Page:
Managing Your Temper When Fighting

Managing Your Temper When Fighting.  The Course of Relationships mature over time. The initial attraction may be physical, and this may carry the relationship to the point of making an emotional commitment. Then the excitement and promise of sharing our life with another person can lead to a stage of heightened expectations where we ignore or minimize the discomfort that we may feel from time to time in the relationship.
 Courtesy of and David Castillo Dominici

Managing Your Temper When Fighting

But this stage comes to an end and we finally express our frustration. Welcome to the Conflict Resolution or Crisis Stage. Questions like….Why are you always telling me what to do? Can’t you give me any time to myself?Don’t you know who I am? Why don’t you shower me with love like you used to? Notice in these examples that blame is cast on the other person. The one hurling the blame doesn’t look within (for example, I have difficulty because of my own issues when someone tells me what to do). This is a particularly vulnerable stage in the course of an emotionally committed relationship, and can serve as a make or break challenge. It is at this stage that an equilibrium or, more accurately, a standoff is reached by the two partners. I won’t challenge you and you won’t challenge me, and we’ll just accept the fact that we will be distant from each other.
In Marriage Counseling I help individuals develop the Self Focus that is needed to see what their part is in the dysfunction or miscommunication.  If you can look at what you did to contribute to the negative situation or argument chances are the two of you won’t engage in hostile behavior toward one another.  Remember resolution is what is required whenever conflict arises.
In contrast, healthier relationships move into a different and more mature stage where both partners look within to find the source of their own anxiety, find ways to soothe themselves without trying to change the other person, and learn to accept and love the other person despite their frustrating quirks. When this occurs, and when the distance between the partners has been resolved, the genuine excitement and passion of the relationship can continue to flourish this time in a mature, accepting, and integrated manner.

We blame our partners when we feel discomfort, and this tends to create distance within an emotionally committed relationship. The distance, then, creates a feeling of further discomfort. The clue to dealing with this dilemma is to learn how to soothe your own emotional pain. This can open the way to more passion and closeness in your relationship.

Tips for  managing temper when fighting:

1.  Don’t take your partner’s behavior personally. Even if your partner doesn’t make all the changes that you’ve made, it shouldn’t be taken personally. If you and your partner are having a conflict, try some inwardly focused relaxation techniques. Focus on your breathing. Stop talking and try to slow your heart rate. Lower the volume of your speech and work on relaxing your body.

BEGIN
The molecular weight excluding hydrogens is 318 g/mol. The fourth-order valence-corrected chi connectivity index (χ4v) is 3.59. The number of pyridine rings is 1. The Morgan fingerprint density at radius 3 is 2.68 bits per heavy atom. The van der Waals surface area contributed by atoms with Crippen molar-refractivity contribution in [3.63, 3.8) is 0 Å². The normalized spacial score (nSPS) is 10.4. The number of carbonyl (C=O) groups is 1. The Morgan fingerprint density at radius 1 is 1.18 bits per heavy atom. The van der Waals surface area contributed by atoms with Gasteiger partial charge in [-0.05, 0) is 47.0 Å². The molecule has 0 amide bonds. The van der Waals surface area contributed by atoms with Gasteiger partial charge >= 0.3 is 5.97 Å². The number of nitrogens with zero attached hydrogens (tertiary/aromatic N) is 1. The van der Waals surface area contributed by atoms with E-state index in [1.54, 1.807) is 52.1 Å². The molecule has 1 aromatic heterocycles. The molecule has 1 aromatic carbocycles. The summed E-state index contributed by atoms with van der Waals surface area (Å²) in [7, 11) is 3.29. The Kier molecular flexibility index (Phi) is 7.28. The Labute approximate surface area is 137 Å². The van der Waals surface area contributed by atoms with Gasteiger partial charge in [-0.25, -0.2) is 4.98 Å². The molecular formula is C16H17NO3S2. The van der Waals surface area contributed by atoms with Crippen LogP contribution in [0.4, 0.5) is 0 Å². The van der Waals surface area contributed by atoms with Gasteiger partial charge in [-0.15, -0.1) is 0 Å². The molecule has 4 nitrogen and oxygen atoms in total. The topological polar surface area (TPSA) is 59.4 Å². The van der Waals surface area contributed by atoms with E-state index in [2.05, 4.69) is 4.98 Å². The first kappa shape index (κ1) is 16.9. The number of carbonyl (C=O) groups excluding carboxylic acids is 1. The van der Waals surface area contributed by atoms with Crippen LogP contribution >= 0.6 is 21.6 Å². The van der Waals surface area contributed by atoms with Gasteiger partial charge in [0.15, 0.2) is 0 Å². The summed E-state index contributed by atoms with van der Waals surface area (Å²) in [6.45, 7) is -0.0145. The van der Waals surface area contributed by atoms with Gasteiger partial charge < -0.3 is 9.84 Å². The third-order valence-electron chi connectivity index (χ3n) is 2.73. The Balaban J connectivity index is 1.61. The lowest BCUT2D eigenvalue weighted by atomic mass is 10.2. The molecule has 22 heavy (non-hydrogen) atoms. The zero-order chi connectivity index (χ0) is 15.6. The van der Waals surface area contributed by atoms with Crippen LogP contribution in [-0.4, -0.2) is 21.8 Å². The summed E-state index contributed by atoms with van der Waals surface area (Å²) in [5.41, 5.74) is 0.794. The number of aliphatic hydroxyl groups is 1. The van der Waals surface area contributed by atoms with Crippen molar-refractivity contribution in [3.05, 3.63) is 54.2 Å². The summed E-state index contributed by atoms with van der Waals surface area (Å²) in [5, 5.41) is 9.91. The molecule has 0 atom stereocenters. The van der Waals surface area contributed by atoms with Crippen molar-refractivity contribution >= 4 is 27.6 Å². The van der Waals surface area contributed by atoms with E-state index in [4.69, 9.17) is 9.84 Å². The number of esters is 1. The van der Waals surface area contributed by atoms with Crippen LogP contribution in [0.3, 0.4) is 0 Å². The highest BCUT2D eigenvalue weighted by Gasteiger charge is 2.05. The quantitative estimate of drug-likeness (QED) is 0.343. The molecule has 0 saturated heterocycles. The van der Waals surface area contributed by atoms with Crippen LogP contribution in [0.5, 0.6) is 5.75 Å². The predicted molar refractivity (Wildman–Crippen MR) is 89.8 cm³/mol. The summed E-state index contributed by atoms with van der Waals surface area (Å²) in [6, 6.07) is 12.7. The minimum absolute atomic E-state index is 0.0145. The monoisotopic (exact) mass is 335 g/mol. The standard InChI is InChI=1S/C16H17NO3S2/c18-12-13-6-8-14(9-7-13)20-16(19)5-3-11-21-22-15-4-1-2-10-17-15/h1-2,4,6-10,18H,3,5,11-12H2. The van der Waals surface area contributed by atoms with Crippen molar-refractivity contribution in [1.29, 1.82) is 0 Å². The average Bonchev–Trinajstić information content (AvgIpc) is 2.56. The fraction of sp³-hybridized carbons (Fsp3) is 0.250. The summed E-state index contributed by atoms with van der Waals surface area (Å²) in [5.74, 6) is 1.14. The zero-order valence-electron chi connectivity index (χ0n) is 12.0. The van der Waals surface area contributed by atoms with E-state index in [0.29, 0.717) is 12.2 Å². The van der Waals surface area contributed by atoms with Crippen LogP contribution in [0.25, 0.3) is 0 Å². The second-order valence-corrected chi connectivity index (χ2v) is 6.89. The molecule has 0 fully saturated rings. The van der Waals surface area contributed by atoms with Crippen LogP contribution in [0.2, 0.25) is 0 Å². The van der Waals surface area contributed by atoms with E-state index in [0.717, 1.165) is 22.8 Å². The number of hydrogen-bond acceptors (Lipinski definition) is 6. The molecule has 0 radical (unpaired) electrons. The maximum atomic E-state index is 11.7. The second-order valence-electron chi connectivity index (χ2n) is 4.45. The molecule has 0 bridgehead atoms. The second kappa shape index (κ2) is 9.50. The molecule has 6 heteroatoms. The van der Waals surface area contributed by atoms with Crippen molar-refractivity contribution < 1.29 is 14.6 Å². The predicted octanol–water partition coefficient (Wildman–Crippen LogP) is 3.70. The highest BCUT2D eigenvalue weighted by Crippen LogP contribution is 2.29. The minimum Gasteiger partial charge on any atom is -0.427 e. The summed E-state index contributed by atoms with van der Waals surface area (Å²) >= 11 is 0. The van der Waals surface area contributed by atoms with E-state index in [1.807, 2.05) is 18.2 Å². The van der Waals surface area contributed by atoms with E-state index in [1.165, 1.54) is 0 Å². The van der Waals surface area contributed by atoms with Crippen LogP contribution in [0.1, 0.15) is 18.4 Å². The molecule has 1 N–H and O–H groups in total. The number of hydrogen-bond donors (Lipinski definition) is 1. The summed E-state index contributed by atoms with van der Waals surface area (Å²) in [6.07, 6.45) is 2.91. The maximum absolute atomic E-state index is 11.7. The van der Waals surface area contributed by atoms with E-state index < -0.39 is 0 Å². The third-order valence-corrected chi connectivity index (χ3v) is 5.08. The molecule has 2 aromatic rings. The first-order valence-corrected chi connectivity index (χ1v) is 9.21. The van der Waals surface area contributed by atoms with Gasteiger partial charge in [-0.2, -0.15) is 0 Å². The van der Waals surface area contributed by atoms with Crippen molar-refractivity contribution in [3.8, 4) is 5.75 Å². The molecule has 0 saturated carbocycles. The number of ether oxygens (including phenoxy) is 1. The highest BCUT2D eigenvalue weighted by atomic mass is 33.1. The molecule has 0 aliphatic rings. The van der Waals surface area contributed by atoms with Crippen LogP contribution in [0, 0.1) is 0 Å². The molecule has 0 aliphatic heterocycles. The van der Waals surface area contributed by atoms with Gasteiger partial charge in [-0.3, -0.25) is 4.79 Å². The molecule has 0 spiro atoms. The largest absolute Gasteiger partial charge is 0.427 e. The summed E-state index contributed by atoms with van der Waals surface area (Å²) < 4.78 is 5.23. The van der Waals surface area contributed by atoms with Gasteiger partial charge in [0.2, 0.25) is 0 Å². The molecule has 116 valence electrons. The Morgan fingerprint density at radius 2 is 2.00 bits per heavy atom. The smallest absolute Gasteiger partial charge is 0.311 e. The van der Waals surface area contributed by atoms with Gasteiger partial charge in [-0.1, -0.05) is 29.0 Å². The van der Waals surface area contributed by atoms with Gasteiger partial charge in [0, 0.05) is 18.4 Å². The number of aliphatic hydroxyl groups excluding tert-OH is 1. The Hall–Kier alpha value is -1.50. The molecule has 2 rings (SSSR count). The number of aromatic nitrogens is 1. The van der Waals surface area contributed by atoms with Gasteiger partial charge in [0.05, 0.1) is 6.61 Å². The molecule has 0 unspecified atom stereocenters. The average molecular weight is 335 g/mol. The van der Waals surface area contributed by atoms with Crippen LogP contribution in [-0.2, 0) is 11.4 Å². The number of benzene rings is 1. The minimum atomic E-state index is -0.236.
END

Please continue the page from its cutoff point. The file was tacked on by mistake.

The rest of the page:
2.  Put the current conflict into perspective. Think about past instances of the same type of conflict. What resources did you use in the past for dealing with the conflict? Think about how discomfort will surface again in the future and if you learn now how to deal with it, you will be better off in these future instances.

3.  Control your behavior, even if you can’t regulate your emotions. While we may have difficulty in controlling our emotions, especially in the face of a conflict, we can have control over our behavior. Prevent yourself from saying and doing things that you will regret later. Tell yourself: I don’t have to take action on my feelings…acting then out.

4.  Stop the negative thinking. Our thoughts drive our feelings and behavior. When you find yourself engaged in negative thinking, make the change to more positive thoughts. Accept what is happening and then calm down.

You may have to break contact temporarily with your partner until things cool down. When you are engaged in a conflict, you may need some time to get in touch with your self again. Look on this as a time-out, not a separation. Tell your partner that you need some time alone to calm down and that you can discuss the issue better later, after both of you have had some space from each other.

Self-soothing does not involve substance abuse, the abuse of food, or emotional regression. You need time to confront yourself and understand what your part in the conflict may be. This does not mean hiding out, sleeping, binge-eating, or the use of drugs or alcohol, which are all ways to avoid self-confrontation.

In Couples Counseling I help couples acquire the tools needed to effectively communicate their wants and needs to better serve one another in the relationship.  It’s fine to feel anger and be angry.  It’s not fine to “act them out” inappropriately.

For more information on managing your anger appropriately and self soothing please contact me at (858) 735-1139.


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